I am compelled and moved to care and join the 'Pray for Our Pacific' initiative this month for a number of reasons. Firstly, I am a Pacific Islander. Although my small island Rotuma, or my hometown in Lautoka, Fiji, are not directly under threat from climate change (yet), many members of my wider Pacific family are. My Pacific Island heritage has taught me about the nature of community and the interrelatedness and interconnectedness of life. What this means is that what affects one community of people does inevitably and eventually affect another. The Indigenous people of Australia hold this deep wisdom and they have been reminding us and continue to remind us of our deep and fragile interconnectedness and interrelatedness with the land, with the earth and each other.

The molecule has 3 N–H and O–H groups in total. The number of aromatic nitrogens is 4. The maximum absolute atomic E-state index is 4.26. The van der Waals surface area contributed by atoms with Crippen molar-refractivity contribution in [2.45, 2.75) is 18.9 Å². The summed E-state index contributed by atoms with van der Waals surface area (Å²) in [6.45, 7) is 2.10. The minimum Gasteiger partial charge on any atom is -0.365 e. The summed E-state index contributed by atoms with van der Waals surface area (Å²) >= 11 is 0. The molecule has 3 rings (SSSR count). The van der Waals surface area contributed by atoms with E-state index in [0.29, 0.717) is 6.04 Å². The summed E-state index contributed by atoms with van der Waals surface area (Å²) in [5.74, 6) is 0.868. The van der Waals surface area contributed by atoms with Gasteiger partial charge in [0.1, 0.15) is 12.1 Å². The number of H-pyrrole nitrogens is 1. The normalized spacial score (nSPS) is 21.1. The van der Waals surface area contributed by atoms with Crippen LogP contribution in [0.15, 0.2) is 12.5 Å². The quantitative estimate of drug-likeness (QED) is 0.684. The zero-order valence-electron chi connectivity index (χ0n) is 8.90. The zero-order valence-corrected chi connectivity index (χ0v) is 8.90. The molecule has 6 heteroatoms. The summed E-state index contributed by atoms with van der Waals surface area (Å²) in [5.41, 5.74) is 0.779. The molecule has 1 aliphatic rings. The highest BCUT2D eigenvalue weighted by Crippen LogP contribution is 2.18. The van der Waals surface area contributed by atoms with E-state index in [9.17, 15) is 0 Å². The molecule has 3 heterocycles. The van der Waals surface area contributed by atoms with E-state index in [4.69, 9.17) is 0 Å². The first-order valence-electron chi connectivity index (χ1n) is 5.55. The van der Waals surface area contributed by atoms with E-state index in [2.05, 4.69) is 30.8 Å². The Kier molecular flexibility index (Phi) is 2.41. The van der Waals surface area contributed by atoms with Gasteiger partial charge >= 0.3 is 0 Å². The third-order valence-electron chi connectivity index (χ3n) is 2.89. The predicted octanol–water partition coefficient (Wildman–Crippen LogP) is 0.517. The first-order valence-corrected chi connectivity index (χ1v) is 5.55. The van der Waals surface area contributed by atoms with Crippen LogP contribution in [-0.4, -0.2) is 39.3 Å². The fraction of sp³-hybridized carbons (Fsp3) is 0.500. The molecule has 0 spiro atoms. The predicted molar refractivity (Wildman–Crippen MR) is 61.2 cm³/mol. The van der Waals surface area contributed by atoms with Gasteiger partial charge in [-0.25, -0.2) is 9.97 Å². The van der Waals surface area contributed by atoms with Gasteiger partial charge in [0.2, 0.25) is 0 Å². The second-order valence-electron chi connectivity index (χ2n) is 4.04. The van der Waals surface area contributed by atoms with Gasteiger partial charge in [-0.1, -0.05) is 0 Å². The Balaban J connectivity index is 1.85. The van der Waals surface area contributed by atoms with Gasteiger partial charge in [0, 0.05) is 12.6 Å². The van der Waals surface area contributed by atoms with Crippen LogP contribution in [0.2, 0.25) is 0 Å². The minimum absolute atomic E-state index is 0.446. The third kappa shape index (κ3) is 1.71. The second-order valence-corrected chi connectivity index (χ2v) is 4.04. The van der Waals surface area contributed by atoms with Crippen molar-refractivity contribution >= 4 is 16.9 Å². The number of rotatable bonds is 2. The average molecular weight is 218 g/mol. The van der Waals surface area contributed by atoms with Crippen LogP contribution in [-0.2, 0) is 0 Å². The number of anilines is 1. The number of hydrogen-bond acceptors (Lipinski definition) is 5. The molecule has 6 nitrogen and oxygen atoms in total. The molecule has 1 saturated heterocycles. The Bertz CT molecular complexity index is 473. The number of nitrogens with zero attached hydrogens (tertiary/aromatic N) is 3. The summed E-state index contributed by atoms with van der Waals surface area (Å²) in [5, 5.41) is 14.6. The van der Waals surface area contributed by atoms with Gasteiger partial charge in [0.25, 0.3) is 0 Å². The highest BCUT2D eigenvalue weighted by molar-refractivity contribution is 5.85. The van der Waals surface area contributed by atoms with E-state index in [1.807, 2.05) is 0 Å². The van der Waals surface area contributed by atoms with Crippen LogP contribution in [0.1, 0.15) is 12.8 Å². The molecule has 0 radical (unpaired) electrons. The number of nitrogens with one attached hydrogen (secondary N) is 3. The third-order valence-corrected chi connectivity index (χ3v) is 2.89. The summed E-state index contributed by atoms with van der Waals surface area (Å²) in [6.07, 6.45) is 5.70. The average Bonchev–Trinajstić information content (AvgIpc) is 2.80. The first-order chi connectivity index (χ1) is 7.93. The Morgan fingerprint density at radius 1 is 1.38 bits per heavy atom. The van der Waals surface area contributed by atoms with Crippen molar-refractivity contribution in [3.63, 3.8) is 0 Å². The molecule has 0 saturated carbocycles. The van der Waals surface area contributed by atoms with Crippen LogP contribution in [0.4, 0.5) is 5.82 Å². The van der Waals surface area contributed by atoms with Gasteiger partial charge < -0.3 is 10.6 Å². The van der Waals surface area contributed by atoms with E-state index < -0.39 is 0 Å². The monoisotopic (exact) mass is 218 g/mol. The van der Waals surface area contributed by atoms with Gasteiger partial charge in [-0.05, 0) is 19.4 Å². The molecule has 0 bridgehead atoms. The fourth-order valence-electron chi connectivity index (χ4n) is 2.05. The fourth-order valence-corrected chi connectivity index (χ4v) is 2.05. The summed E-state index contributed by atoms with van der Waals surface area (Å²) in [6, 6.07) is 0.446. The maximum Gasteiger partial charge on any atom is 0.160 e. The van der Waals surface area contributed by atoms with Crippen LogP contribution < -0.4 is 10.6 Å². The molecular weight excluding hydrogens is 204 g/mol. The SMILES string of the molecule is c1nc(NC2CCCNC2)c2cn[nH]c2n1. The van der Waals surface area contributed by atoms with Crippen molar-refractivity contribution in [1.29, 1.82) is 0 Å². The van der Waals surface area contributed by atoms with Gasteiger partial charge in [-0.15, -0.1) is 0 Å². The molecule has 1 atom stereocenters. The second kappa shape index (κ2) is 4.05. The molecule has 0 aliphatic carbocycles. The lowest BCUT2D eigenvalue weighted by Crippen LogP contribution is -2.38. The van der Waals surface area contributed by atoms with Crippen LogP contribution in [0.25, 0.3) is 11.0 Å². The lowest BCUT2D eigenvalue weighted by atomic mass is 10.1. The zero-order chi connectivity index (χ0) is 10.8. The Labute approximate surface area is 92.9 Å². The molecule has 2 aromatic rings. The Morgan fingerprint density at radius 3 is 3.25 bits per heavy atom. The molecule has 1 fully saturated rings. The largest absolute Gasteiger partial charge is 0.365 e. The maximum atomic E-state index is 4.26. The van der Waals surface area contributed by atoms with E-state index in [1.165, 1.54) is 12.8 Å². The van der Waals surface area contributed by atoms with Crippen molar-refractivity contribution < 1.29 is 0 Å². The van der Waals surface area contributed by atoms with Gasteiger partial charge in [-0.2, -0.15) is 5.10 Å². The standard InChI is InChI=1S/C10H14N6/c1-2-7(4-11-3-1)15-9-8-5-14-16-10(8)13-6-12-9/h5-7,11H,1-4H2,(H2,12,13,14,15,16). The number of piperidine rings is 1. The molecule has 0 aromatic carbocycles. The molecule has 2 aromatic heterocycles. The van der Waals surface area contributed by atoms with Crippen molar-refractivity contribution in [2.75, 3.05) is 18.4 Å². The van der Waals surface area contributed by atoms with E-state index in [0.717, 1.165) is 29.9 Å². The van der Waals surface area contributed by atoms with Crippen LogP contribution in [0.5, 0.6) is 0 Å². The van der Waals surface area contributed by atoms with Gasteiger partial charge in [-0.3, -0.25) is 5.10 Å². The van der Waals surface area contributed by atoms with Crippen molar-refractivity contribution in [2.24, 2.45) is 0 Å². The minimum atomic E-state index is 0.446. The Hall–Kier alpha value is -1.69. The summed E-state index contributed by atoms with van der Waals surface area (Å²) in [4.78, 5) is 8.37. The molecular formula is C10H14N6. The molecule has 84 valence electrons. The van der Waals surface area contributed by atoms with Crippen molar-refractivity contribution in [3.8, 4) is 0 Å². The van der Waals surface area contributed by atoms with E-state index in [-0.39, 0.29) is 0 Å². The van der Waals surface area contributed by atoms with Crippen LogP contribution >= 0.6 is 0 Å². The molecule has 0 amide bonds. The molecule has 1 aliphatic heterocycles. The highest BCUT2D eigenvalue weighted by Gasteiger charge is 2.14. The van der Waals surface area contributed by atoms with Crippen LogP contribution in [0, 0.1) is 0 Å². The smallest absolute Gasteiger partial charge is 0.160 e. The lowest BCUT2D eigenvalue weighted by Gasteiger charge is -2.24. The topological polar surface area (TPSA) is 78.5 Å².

It is perhaps too easy for us to say to a Tuvuluan or I-Kiribati or a person from a severely climate impacted country to consider relocation. In response to this a Tuvulaun young man has said: “People are saying relocate to another country, if you have been affected by climate change, move elsewhere. But wherever we go climate change will always catch up with us”. Climate change is everyone’s problem and everyone’s responsibility – some more than others. For the Pacific, addressing/redressing climate change impact is about fighting for and advocating for its survival. Many Pacific Islanders will lose their home and with it the slow erosion of their identity, culture and spirituality.